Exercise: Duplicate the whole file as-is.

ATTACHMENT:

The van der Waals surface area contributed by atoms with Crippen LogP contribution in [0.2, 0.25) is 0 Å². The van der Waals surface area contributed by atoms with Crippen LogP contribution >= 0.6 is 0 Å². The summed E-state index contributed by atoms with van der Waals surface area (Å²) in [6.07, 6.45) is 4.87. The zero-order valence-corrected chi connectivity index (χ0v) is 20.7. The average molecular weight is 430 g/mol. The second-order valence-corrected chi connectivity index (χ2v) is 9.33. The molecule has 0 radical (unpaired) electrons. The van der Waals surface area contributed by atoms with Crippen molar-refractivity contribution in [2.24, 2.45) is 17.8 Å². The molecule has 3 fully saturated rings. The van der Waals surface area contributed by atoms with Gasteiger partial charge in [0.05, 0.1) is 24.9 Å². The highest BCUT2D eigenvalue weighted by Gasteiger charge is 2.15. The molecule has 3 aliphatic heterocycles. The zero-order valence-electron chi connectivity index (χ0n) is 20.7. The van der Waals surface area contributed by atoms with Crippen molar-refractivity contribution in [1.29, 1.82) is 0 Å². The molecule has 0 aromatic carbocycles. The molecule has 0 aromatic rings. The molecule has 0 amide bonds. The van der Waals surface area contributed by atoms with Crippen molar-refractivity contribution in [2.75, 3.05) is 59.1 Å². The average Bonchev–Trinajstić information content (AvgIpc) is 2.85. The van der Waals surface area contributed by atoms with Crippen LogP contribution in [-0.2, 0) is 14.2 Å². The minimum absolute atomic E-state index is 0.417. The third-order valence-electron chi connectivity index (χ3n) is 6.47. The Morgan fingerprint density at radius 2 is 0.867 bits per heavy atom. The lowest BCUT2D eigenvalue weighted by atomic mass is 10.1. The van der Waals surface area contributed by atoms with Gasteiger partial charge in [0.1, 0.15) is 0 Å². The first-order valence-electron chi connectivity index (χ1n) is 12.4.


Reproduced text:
The van der Waals surface area contributed by atoms with Crippen LogP contribution in [0.2, 0.25) is 0 Å². The van der Waals surface area contributed by atoms with Crippen LogP contribution >= 0.6 is 0 Å². The summed E-state index contributed by atoms with van der Waals surface area (Å²) in [6.07, 6.45) is 4.87. The zero-order valence-corrected chi connectivity index (χ0v) is 20.7. The average molecular weight is 430 g/mol. The second-order valence-corrected chi connectivity index (χ2v) is 9.33. The molecule has 0 radical (unpaired) electrons. The van der Waals surface area contributed by atoms with Crippen molar-refractivity contribution in [2.24, 2.45) is 17.8 Å². The molecule has 3 fully saturated rings. The van der Waals surface area contributed by atoms with Gasteiger partial charge in [0.05, 0.1) is 24.9 Å². The highest BCUT2D eigenvalue weighted by Gasteiger charge is 2.15. The molecule has 3 aliphatic heterocycles. The zero-order valence-electron chi connectivity index (χ0n) is 20.7. The van der Waals surface area contributed by atoms with Crippen molar-refractivity contribution in [1.29, 1.82) is 0 Å². The molecule has 0 aromatic carbocycles. The molecule has 0 aromatic rings. The molecule has 0 amide bonds. The van der Waals surface area contributed by atoms with Crippen molar-refractivity contribution in [2.75, 3.05) is 59.1 Å². The average Bonchev–Trinajstić information content (AvgIpc) is 2.85. The van der Waals surface area contributed by atoms with Crippen LogP contribution in [-0.2, 0) is 14.2 Å². The minimum absolute atomic E-state index is 0.417. The third-order valence-electron chi connectivity index (χ3n) is 6.47. The Morgan fingerprint density at radius 2 is 0.867 bits per heavy atom. The lowest BCUT2D eigenvalue weighted by atomic mass is 10.1. The van der Waals surface area contributed by atoms with Gasteiger partial charge in [0.1, 0.15) is 0 Å². The first-order valence-electron chi connectivity index (χ1n) is 12.4.